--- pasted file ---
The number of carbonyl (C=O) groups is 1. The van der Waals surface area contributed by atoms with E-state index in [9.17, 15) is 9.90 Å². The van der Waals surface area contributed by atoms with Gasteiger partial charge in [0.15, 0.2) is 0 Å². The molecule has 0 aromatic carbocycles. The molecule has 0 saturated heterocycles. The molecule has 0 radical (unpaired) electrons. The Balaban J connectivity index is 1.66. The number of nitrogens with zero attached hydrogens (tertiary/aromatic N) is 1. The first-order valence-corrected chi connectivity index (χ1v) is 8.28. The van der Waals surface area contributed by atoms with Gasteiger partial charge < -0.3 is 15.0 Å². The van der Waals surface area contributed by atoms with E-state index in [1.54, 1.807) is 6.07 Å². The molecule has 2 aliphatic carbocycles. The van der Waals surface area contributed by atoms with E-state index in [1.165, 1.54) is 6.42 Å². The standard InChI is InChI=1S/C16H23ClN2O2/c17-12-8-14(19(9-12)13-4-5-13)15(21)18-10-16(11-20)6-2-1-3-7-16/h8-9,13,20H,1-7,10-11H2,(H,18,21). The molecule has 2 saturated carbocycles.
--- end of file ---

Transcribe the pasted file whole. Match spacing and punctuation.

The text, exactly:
The number of carbonyl (C=O) groups is 1. The van der Waals surface area contributed by atoms with E-state index in [9.17, 15) is 9.90 Å². The van der Waals surface area contributed by atoms with Gasteiger partial charge in [0.15, 0.2) is 0 Å². The molecule has 0 aromatic carbocycles. The molecule has 0 saturated heterocycles. The molecule has 0 radical (unpaired) electrons. The Balaban J connectivity index is 1.66. The number of nitrogens with zero attached hydrogens (tertiary/aromatic N) is 1. The first-order valence-corrected chi connectivity index (χ1v) is 8.28. The van der Waals surface area contributed by atoms with Gasteiger partial charge < -0.3 is 15.0 Å². The van der Waals surface area contributed by atoms with E-state index in [1.54, 1.807) is 6.07 Å². The molecule has 2 aliphatic carbocycles. The van der Waals surface area contributed by atoms with E-state index in [1.165, 1.54) is 6.42 Å². The standard InChI is InChI=1S/C16H23ClN2O2/c17-12-8-14(19(9-12)13-4-5-13)15(21)18-10-16(11-20)6-2-1-3-7-16/h8-9,13,20H,1-7,10-11H2,(H,18,21). The molecule has 2 saturated carbocycles.